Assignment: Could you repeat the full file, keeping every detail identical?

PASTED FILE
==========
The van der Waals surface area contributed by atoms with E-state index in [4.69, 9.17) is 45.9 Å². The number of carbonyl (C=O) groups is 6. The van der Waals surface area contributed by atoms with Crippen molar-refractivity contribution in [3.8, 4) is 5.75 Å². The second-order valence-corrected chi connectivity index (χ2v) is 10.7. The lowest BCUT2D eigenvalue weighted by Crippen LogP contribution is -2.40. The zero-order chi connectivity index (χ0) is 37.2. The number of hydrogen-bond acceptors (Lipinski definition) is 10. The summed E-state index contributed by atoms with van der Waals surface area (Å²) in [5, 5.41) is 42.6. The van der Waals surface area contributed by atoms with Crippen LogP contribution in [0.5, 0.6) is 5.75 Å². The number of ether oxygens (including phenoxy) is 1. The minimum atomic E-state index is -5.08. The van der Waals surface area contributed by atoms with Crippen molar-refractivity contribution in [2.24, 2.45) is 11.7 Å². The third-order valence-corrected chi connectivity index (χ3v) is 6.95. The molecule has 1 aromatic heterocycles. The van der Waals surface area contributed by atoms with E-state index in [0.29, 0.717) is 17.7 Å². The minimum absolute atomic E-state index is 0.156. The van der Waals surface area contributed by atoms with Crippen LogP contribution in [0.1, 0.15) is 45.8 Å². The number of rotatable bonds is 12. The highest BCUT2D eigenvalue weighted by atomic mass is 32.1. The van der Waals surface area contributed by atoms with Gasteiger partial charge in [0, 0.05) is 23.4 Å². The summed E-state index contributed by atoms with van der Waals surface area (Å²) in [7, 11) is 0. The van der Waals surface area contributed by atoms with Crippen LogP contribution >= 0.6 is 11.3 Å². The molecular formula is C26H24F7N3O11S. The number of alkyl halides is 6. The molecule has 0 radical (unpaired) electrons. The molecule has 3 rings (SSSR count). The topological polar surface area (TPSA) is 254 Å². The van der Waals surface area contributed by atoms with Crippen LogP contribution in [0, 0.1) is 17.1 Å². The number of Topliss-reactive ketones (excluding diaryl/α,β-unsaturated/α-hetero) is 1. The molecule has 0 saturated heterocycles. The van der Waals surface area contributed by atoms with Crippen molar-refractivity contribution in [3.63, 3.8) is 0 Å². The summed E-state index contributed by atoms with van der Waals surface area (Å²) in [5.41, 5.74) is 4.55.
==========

The van der Waals surface area contributed by atoms with E-state index in [4.69, 9.17) is 45.9 Å². The number of carbonyl (C=O) groups is 6. The van der Waals surface area contributed by atoms with Crippen molar-refractivity contribution in [3.8, 4) is 5.75 Å². The second-order valence-corrected chi connectivity index (χ2v) is 10.7. The lowest BCUT2D eigenvalue weighted by Crippen LogP contribution is -2.40. The zero-order chi connectivity index (χ0) is 37.2. The number of hydrogen-bond acceptors (Lipinski definition) is 10. The summed E-state index contributed by atoms with van der Waals surface area (Å²) in [5, 5.41) is 42.6. The van der Waals surface area contributed by atoms with Crippen LogP contribution in [0.5, 0.6) is 5.75 Å². The number of ether oxygens (including phenoxy) is 1. The minimum atomic E-state index is -5.08. The van der Waals surface area contributed by atoms with Crippen molar-refractivity contribution in [2.24, 2.45) is 11.7 Å². The third-order valence-corrected chi connectivity index (χ3v) is 6.95. The molecule has 1 aromatic heterocycles. The van der Waals surface area contributed by atoms with E-state index in [0.29, 0.717) is 17.7 Å². The minimum absolute atomic E-state index is 0.156. The van der Waals surface area contributed by atoms with Crippen LogP contribution in [0.1, 0.15) is 45.8 Å². The number of rotatable bonds is 12. The highest BCUT2D eigenvalue weighted by atomic mass is 32.1. The van der Waals surface area contributed by atoms with Gasteiger partial charge in [0, 0.05) is 23.4 Å². The summed E-state index contributed by atoms with van der Waals surface area (Å²) in [7, 11) is 0. The van der Waals surface area contributed by atoms with Crippen LogP contribution >= 0.6 is 11.3 Å². The molecular formula is C26H24F7N3O11S. The number of alkyl halides is 6. The molecule has 0 radical (unpaired) electrons. The molecule has 3 rings (SSSR count). The topological polar surface area (TPSA) is 254 Å². The van der Waals surface area contributed by atoms with Crippen LogP contribution in [0, 0.1) is 17.1 Å². The number of Topliss-reactive ketones (excluding diaryl/α,β-unsaturated/α-hetero) is 1. The molecule has 0 saturated heterocycles. The van der Waals surface area contributed by atoms with Crippen molar-refractivity contribution in [3.63, 3.8) is 0 Å². The summed E-state index contributed by atoms with van der Waals surface area (Å²) in [5.41, 5.74) is 4.55.